Hawaii prisoners held on mainland skew census results
The Honolulu Advertiser highlights how the Census Bureau's decision to credit Hawaiian prisoners to mainland prisons hurts the Hawaiian count.
by Peter Wagner, May 17, 2010
Michael Tsai has a lengthy article in the Honolulu Advertiser that Hawaii prisoners held on Mainland skew census results. I’m quoted, as is Momi Fernandez, director of the Data and Information/Census Information Center at the Native Hawaiian advocacy group Papa Ola Lōkahi.
The article draws some research from the Hawaii section of our 50-state report Fixing prison-based gerrymandering after the 2010 Census.
Close readers of this blog may be surprised by the article’s emphasis on a funding impact from where people in prison are counted. Normally, we argue the Census Bureau’s prison miscount has very little impact on funding. Most federal aid is block grants to states, and most people in prison are incarcerated in their home state. Hawaii is a bit of an exception because it ships so many people to other states, so it does lose some Medicaid and Highway funding.
From my perspective, though, the largest impact is probably the effect on the redistricting process.
Given the concentration of Native Hawaiians in that state’s criminal justice system, accurately counting Hawaii’s prison population is critical for electoral fairness and statistical planning. Because the Census Bureau does not collect the necessary data, I don’t know exactly where the state’s incarcerated people are from and I can’t predict exactly how the prison miscount hurts Native Hawaiians in that state. But I can show the harm caused at the other end of the prison count, as the article explains:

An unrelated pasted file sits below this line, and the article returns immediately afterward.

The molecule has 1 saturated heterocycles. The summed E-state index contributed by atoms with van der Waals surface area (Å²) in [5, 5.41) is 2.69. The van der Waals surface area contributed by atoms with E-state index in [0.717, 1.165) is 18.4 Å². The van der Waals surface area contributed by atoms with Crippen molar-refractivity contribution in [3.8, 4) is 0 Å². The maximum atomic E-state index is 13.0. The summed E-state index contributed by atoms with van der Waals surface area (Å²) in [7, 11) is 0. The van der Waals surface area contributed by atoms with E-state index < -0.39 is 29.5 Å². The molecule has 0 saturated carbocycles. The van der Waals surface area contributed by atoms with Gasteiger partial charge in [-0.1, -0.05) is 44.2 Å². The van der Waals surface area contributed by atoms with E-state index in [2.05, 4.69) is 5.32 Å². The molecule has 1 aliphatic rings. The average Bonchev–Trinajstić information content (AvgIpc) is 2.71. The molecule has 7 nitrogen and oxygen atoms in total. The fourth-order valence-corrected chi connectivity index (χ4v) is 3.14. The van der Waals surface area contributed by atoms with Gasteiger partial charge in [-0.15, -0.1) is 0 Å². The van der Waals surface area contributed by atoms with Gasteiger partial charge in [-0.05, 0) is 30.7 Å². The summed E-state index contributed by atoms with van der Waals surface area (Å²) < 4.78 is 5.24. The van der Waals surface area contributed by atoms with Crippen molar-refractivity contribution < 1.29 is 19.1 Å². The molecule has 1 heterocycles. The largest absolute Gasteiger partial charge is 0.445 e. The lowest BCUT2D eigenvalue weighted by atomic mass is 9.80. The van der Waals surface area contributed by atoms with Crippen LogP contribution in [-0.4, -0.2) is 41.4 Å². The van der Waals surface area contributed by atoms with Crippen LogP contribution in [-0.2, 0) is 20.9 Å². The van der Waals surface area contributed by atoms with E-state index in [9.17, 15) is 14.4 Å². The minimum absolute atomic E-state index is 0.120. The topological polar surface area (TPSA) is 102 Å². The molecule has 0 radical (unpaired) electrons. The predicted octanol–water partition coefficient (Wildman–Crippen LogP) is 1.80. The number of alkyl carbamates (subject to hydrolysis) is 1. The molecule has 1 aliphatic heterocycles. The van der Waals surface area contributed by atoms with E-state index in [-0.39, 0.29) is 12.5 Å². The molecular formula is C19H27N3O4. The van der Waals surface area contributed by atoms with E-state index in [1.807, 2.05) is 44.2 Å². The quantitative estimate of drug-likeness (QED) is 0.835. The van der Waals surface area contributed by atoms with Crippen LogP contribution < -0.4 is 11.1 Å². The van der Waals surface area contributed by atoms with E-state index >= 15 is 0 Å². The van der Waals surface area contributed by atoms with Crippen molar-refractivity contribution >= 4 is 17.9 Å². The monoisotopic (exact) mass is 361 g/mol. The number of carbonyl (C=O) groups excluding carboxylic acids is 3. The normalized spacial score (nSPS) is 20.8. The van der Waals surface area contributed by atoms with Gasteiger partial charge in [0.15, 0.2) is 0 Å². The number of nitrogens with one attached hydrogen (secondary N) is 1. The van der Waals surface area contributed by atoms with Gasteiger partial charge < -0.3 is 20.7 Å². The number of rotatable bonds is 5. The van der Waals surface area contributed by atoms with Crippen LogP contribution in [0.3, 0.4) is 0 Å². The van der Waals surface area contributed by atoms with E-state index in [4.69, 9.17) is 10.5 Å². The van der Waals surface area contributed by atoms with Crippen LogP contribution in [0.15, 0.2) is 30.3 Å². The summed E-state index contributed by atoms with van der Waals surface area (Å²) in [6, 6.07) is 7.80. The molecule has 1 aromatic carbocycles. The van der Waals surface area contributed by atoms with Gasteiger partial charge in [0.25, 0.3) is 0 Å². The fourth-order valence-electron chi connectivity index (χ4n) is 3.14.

Census reform advocates also argue that large concentrations of prisoners — particularly in the small, rural communities where prisons-for-rent have proliferated in recent years — compromise the integrity of census data and raise threat of gerrymandering during district reapportionment.
In the 2000 census, prisoners from Hawai’i unknowingly played a part in just such a scenario.
According to census data, Native Hawaiians accounted for roughly half of the resident population of Appleton township in Swift County, Minn. — because of a contract between the state of Hawai’i and the Corrections Corporation of America, which operated the district’s Prairie Correctional Facility.
Peter Wagner, founder of the Massachusetts-based Prison Policy Initiative, said counting Hawai’i prisoners as residents of the district surrounding the prison artifically inflated the area’s population profile for redistricting purposes and unfairly weighted the influence of district voters in county governance.